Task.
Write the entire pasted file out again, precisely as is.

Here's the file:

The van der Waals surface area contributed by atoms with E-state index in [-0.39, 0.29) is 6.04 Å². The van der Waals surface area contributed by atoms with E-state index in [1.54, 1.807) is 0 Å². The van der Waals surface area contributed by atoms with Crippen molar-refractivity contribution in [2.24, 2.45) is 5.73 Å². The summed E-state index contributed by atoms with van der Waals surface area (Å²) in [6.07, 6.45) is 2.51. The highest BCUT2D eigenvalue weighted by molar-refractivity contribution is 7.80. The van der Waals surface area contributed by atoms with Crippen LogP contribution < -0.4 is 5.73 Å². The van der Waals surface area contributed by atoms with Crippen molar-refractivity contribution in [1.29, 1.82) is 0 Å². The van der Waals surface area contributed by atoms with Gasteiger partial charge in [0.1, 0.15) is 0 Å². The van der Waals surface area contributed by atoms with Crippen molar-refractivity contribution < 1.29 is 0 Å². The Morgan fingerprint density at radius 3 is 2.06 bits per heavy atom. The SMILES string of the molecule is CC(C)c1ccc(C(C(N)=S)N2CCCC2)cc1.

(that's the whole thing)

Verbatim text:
The van der Waals surface area contributed by atoms with E-state index in [-0.39, 0.29) is 6.04 Å². The van der Waals surface area contributed by atoms with E-state index in [1.54, 1.807) is 0 Å². The van der Waals surface area contributed by atoms with Crippen molar-refractivity contribution in [2.24, 2.45) is 5.73 Å². The summed E-state index contributed by atoms with van der Waals surface area (Å²) in [6.07, 6.45) is 2.51. The highest BCUT2D eigenvalue weighted by molar-refractivity contribution is 7.80. The van der Waals surface area contributed by atoms with Crippen LogP contribution < -0.4 is 5.73 Å². The van der Waals surface area contributed by atoms with Crippen molar-refractivity contribution in [1.29, 1.82) is 0 Å². The van der Waals surface area contributed by atoms with Gasteiger partial charge in [0.1, 0.15) is 0 Å². The van der Waals surface area contributed by atoms with Crippen molar-refractivity contribution < 1.29 is 0 Å². The Morgan fingerprint density at radius 3 is 2.06 bits per heavy atom. The SMILES string of the molecule is CC(C)c1ccc(C(C(N)=S)N2CCCC2)cc1.